B stands for BLACK

I’m not going to lie…I have been struggling!

3 months into the year, the UK went into lockdown following the Coronavirus pandemic – A pandemic which disproportionately affects people from Black, Asian and ethnic minority communities. A pandemic which highlighted the longstanding racism in the healthcare system and wider social inequalities which contributed to the high infection and mortality rates.

5 months into the year, the world was confronted with a video (one I still have/will not watch) of George Floyd being murdered by Minneapolis police, which sparked worldwide protests and conversations as the video reawakened what the black community already knew – to some our lives don’t matter.

Watching another video of an unarmed black person being the victim to white supremacy and systemic racism impacted a lot of people’s mental health…including mine and the emotions it conjured up, I find hard to articulate. In response, a lot of organisations have put together lists of where people can access mental health support during this time and I’ve updated my resources list to reflect that.

I called this blog BAMEinMind because I wanted to drive conversations around mental health in black and ethnic minority communities. But, in all honesty, I’m struggling with BAME as a term in general – Especially after these recent events.

BAME means everyone that is not white, which signals that White is the standard and everyone else is ‘Other’.

The current Black Lives Matter protests remind me that there is a specific racism that black people experience and anti-blackness is present in all communities, including ones that we are grouped with under the BAME umbrella and that doesn’t sit well with me right now.

I don’t have any of the answers and I don’t know even know whether I will change the name of this blog. But something has stirred within and in the sea of the unknowns, I can be just be present for the ride…

How do you feel about the BAME term?


  1. Angela
    June 16, 2020 / 7:30 pm

    Hi Danielle, I stumbled on your blog today whilst looking for BAME support groups to attend. Like you, I’m not so sure about the term BAME, after all it’s yet another term THEY use to classify US, sweeping us all into a generic pot and not accounting for the vast differences and experiences of our different cultures. However, I have always found it difficult to find groups where I feel I belong. Being Chinese and born in the U.K. there’s not that big a community, also my London experiences are not always the same as those of other British Chinese. Plus, I’ve spent pretty much most of the year angry at the racism the Asian community has experienced as a result of the pandemic, and now I’m angry in a way I’ve never experienced before following the recent events in the US. I feel angry for the racial injustices that the entire Black community has been subjected to and also angry for everyone who has ever experienced the systemic racism we all knew existed, so in this time I have felt more at one with the term BAME. I totally understand your apprehension though but know that your blog has at least pointed the way for me to start looking into support groups to process the (aforementioned!) anger (and grief). Thank you for you blog and take care of yourself. Angela ?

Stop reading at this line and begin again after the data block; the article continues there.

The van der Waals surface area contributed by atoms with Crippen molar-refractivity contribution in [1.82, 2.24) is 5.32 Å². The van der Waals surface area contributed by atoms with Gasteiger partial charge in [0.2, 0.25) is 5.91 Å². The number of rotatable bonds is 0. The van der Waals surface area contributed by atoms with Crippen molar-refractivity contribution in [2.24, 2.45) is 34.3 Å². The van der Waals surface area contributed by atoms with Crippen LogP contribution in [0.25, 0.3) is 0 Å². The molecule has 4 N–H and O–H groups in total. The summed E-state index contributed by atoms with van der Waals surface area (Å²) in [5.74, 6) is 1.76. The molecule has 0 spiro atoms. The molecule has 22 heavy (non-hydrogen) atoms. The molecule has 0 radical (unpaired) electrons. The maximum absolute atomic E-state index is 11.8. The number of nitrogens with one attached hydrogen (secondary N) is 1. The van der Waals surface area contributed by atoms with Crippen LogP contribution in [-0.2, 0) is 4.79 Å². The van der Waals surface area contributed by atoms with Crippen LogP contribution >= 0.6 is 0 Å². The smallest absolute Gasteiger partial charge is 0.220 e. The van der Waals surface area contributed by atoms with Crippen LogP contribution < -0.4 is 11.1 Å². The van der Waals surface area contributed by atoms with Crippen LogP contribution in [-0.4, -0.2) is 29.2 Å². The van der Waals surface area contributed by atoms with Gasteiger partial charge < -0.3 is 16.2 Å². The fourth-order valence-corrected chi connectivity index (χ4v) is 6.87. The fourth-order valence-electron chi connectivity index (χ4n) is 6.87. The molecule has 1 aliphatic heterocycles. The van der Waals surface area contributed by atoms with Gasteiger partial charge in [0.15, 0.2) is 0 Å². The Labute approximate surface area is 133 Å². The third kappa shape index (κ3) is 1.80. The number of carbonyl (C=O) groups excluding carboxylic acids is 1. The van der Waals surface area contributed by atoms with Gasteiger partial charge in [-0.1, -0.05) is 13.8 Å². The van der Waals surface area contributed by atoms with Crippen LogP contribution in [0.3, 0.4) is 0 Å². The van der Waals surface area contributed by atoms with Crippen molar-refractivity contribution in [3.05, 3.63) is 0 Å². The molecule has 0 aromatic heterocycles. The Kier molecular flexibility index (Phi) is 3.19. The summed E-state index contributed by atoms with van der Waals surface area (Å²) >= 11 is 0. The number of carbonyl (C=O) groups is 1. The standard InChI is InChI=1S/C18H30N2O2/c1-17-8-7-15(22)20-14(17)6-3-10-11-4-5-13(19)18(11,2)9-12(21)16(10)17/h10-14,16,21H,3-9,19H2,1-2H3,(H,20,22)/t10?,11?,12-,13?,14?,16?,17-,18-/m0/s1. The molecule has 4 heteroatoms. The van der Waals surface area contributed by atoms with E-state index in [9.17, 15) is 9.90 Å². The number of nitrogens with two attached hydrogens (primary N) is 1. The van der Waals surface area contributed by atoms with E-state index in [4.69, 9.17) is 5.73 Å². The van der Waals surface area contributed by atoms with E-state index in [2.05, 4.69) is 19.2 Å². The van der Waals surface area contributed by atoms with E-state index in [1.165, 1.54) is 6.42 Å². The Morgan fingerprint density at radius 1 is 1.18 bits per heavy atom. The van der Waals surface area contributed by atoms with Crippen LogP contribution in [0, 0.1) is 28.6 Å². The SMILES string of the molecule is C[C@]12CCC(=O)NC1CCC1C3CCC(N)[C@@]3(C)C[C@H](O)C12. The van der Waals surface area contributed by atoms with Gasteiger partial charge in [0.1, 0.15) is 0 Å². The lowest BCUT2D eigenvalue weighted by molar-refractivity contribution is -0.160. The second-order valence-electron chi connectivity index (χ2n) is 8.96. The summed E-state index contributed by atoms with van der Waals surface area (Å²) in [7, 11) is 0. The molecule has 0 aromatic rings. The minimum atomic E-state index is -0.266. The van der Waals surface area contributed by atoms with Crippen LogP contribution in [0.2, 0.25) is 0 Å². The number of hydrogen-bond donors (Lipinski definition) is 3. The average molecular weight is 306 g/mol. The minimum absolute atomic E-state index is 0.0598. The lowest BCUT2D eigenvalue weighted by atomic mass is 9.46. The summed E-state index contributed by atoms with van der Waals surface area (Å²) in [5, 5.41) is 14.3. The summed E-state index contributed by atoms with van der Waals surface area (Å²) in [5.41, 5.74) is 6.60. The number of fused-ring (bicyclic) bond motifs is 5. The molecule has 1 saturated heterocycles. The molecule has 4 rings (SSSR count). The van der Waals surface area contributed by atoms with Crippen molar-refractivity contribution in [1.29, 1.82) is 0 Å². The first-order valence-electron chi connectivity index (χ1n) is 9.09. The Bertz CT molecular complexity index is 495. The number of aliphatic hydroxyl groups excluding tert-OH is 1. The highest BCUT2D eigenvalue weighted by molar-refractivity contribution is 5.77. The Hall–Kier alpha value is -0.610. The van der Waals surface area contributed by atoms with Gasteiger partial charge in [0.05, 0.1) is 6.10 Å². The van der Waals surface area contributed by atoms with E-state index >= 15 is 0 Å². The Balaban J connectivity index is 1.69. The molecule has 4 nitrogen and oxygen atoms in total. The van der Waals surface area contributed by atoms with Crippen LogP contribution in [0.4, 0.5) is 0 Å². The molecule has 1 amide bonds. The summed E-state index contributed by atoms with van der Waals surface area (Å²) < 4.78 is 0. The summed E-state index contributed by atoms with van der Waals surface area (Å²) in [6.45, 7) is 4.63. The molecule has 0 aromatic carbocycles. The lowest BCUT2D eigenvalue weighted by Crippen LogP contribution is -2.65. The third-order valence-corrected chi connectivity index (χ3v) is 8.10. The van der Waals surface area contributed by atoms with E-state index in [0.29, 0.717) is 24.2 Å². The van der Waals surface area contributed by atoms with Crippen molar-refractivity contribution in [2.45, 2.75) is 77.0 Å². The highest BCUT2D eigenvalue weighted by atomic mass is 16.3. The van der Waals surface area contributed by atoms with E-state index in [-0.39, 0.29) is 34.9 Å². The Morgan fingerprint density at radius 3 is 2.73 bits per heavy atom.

• bameinmind
      June 20, 2020 / 6:13 pm

      Hey Angela, thanks for checking out my post and glad to see it resonated with you 🙂 good luck with your search for support groups. I think our shared community helps us process some of those difficult emotions….especially during this time. xx

  2. June 22, 2020 / 1:40 pm

    Thank you for sharing this, I definitely understand what you mean by feeling grouped and just seen as other. Especially being a black women there is defo anti blackness among other minorities which is important to talk about. All the best with your blogging journey which ever direction you go in

    • bameinmind
      June 22, 2020 / 5:36 pm

      Hey Ruth, I’m glad you can identify with this and thanks for your well wishes ?

  3. July 27, 2020 / 3:53 pm

    I was at a meeting today and that was one of the topics to be mentioned – the term BAME and what term should be used if at all. We are going to discuss it at the next meeting. There appears to be many terms for us, BME, BAME, people of colour, racialised groups to name the few that I currently know of. For White people we just say White but that also covers a whole host of people not just White English.

    • bameinmind
      August 1, 2020 / 11:30 am

      Hey Suzanne, thanks for your post. It’s so true, there are so many terms for us and I don’t know what could be used instead and I feel that with these ‘catch-all’ terms we dilute our individual cultural experiences. I’d be interested to hear of any insights from your meeting. x

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